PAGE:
He said one family who was arrested were victims of the violence - they were kidnapped and dragged along by a looting mob. They were told by the police they were arrested for their own safety, only to discover they were being charged with public violence.

Meanwhile, those who were responsible for the violence and looting were mostly processed, granted bail, and let go, according to Ncube.

He said the State often made use of the doctrine of common purpose to prosecute groups, for example, during protests. But in this case, that approach was not chosen. Instead, the State charged everyone individually, making prosecutions exceptionally difficult, and proper case management, and the law, allegedly fell by the wayside.

Because the police or the National Prosecuting Authority's (NPA) case management systems do not take note of whether cases were related to xenophobic violence, there is no way to judge the criminal justice system's effect on xenophobia on any significant scale.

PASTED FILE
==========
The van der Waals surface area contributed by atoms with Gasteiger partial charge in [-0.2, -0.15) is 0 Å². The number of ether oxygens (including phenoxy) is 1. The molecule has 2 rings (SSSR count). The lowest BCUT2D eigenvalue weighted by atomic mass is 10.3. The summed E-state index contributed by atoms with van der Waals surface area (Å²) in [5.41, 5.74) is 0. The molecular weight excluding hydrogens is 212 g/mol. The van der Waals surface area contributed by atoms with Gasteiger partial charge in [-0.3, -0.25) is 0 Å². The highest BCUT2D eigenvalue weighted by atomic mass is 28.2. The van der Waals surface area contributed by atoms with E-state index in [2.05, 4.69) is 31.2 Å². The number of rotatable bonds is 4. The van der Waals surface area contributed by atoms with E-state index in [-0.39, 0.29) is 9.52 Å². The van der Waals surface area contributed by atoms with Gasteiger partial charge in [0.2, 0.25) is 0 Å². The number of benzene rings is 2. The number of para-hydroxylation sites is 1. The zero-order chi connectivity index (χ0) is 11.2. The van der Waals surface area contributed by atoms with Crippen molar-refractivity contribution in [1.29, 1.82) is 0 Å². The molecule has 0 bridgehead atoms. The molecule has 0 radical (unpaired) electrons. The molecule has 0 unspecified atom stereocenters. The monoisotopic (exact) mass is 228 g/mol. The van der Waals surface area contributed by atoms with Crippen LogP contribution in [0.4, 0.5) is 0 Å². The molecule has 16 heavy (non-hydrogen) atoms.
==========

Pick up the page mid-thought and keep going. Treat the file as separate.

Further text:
Government knew

At the time, News24 reported that in spite of the government's denial of xenophobia, an internal briefing document indicated the security cluster was well aware that attacks were on the way.

But police spokesperson Brigadier Vish Naidoo told News24 at the time: "It is not conclusive that these attacks were motivated by anti-foreigner sentiments.

"On the contrary, of the seven people who died during the violence, no more than two were of foreign nationality, the rest were South Africans. So, could this be xenophobic?"

By mid-September, 12 people had been killed.

But a New Frame investigation found many of the South Africans who died were killed protecting migrants, or were caught in the cross-fire. Meanwhile, two migrants were burned beyond recognition.

There are other clues that, deep down, the government, or at least parts of it, knew it was dealing with xenophobia.

In Katlehong, the City of Ekhuruleni converted two community centres into safe houses for hundreds of migrants on the run from the mobs. At least 700 people, including nearly 300 children, sought refuge at the DH Williams Community Centre.

The centre consists of a large auditorium, complete with a large stage, tiered seating, and changing rooms. Blankets and some mattresses stored in one of the changing rooms are reminders of the terrified migrants who sought refuge there. The staff said transport to the centre, as well as meals, blankets, and other necessities were all provided for by the municipality.